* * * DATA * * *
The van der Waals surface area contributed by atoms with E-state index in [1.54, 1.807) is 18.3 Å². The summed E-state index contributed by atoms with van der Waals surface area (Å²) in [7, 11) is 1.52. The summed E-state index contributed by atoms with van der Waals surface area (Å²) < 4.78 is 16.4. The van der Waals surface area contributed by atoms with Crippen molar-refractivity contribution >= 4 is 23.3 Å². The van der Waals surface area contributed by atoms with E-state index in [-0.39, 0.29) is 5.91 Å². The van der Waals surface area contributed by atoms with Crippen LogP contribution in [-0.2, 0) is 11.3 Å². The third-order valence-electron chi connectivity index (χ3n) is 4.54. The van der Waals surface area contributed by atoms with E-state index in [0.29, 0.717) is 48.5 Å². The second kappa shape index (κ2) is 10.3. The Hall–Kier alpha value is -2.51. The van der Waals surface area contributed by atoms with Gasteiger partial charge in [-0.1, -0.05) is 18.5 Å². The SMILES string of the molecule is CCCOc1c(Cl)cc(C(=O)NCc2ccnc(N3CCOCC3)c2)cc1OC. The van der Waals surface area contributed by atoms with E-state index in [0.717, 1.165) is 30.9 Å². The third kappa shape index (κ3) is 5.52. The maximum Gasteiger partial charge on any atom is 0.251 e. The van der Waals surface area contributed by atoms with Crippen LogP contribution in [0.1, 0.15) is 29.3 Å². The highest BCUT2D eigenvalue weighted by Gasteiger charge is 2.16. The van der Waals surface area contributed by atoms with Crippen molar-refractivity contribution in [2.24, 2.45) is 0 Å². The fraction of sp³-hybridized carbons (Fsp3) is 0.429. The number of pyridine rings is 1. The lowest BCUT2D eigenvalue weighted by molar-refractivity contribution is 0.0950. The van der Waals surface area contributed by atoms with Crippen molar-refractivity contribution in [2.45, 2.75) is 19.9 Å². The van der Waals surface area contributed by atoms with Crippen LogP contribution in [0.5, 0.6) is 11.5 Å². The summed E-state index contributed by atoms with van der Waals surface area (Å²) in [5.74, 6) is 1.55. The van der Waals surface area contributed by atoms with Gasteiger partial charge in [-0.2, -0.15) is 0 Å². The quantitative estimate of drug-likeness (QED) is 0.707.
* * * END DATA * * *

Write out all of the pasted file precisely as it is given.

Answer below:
The van der Waals surface area contributed by atoms with E-state index in [1.54, 1.807) is 18.3 Å². The summed E-state index contributed by atoms with van der Waals surface area (Å²) in [7, 11) is 1.52. The summed E-state index contributed by atoms with van der Waals surface area (Å²) < 4.78 is 16.4. The van der Waals surface area contributed by atoms with Crippen molar-refractivity contribution >= 4 is 23.3 Å². The van der Waals surface area contributed by atoms with E-state index in [-0.39, 0.29) is 5.91 Å². The van der Waals surface area contributed by atoms with Crippen LogP contribution in [-0.2, 0) is 11.3 Å². The third-order valence-electron chi connectivity index (χ3n) is 4.54. The van der Waals surface area contributed by atoms with E-state index in [0.29, 0.717) is 48.5 Å². The second kappa shape index (κ2) is 10.3. The Hall–Kier alpha value is -2.51. The van der Waals surface area contributed by atoms with Gasteiger partial charge in [-0.1, -0.05) is 18.5 Å². The SMILES string of the molecule is CCCOc1c(Cl)cc(C(=O)NCc2ccnc(N3CCOCC3)c2)cc1OC. The van der Waals surface area contributed by atoms with E-state index in [0.717, 1.165) is 30.9 Å². The third kappa shape index (κ3) is 5.52. The maximum Gasteiger partial charge on any atom is 0.251 e. The van der Waals surface area contributed by atoms with Crippen LogP contribution in [0.1, 0.15) is 29.3 Å². The highest BCUT2D eigenvalue weighted by Gasteiger charge is 2.16. The van der Waals surface area contributed by atoms with Crippen molar-refractivity contribution in [2.24, 2.45) is 0 Å². The fraction of sp³-hybridized carbons (Fsp3) is 0.429. The number of pyridine rings is 1. The lowest BCUT2D eigenvalue weighted by molar-refractivity contribution is 0.0950. The van der Waals surface area contributed by atoms with Crippen molar-refractivity contribution in [2.45, 2.75) is 19.9 Å². The van der Waals surface area contributed by atoms with Crippen LogP contribution in [0.5, 0.6) is 11.5 Å². The summed E-state index contributed by atoms with van der Waals surface area (Å²) in [5.74, 6) is 1.55. The van der Waals surface area contributed by atoms with Gasteiger partial charge in [-0.2, -0.15) is 0 Å². The quantitative estimate of drug-likeness (QED) is 0.707.